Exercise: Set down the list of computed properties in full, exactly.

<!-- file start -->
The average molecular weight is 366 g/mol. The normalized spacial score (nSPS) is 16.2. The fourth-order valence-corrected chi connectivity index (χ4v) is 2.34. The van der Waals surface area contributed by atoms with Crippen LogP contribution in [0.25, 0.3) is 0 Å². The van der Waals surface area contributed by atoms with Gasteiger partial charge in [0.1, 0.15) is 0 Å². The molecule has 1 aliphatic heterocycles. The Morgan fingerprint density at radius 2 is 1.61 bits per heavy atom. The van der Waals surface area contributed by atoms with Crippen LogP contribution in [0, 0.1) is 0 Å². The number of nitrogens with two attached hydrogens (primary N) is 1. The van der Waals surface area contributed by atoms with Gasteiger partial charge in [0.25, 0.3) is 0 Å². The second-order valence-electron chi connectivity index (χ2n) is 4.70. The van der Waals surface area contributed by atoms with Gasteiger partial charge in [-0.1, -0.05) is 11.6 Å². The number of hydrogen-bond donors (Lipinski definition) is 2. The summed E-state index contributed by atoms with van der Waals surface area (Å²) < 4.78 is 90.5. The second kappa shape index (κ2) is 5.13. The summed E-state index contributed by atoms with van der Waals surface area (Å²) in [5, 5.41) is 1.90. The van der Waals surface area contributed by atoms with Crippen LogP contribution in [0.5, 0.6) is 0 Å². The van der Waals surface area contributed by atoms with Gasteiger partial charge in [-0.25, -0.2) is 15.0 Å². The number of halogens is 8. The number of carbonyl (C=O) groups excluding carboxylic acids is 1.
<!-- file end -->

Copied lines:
The average molecular weight is 366 g/mol. The normalized spacial score (nSPS) is 16.2. The fourth-order valence-corrected chi connectivity index (χ4v) is 2.34. The van der Waals surface area contributed by atoms with Crippen LogP contribution in [0.25, 0.3) is 0 Å². The van der Waals surface area contributed by atoms with Gasteiger partial charge in [0.1, 0.15) is 0 Å². The molecule has 1 aliphatic heterocycles. The Morgan fingerprint density at radius 2 is 1.61 bits per heavy atom. The van der Waals surface area contributed by atoms with Crippen LogP contribution in [0, 0.1) is 0 Å². The number of nitrogens with two attached hydrogens (primary N) is 1. The van der Waals surface area contributed by atoms with Gasteiger partial charge in [0.25, 0.3) is 0 Å². The second-order valence-electron chi connectivity index (χ2n) is 4.70. The van der Waals surface area contributed by atoms with Gasteiger partial charge in [-0.1, -0.05) is 11.6 Å². The number of hydrogen-bond donors (Lipinski definition) is 2. The summed E-state index contributed by atoms with van der Waals surface area (Å²) < 4.78 is 90.5. The second kappa shape index (κ2) is 5.13. The summed E-state index contributed by atoms with van der Waals surface area (Å²) in [5, 5.41) is 1.90. The van der Waals surface area contributed by atoms with Crippen LogP contribution in [0.5, 0.6) is 0 Å². The van der Waals surface area contributed by atoms with Gasteiger partial charge in [-0.25, -0.2) is 15.0 Å². The number of halogens is 8. The number of carbonyl (C=O) groups excluding carboxylic acids is 1.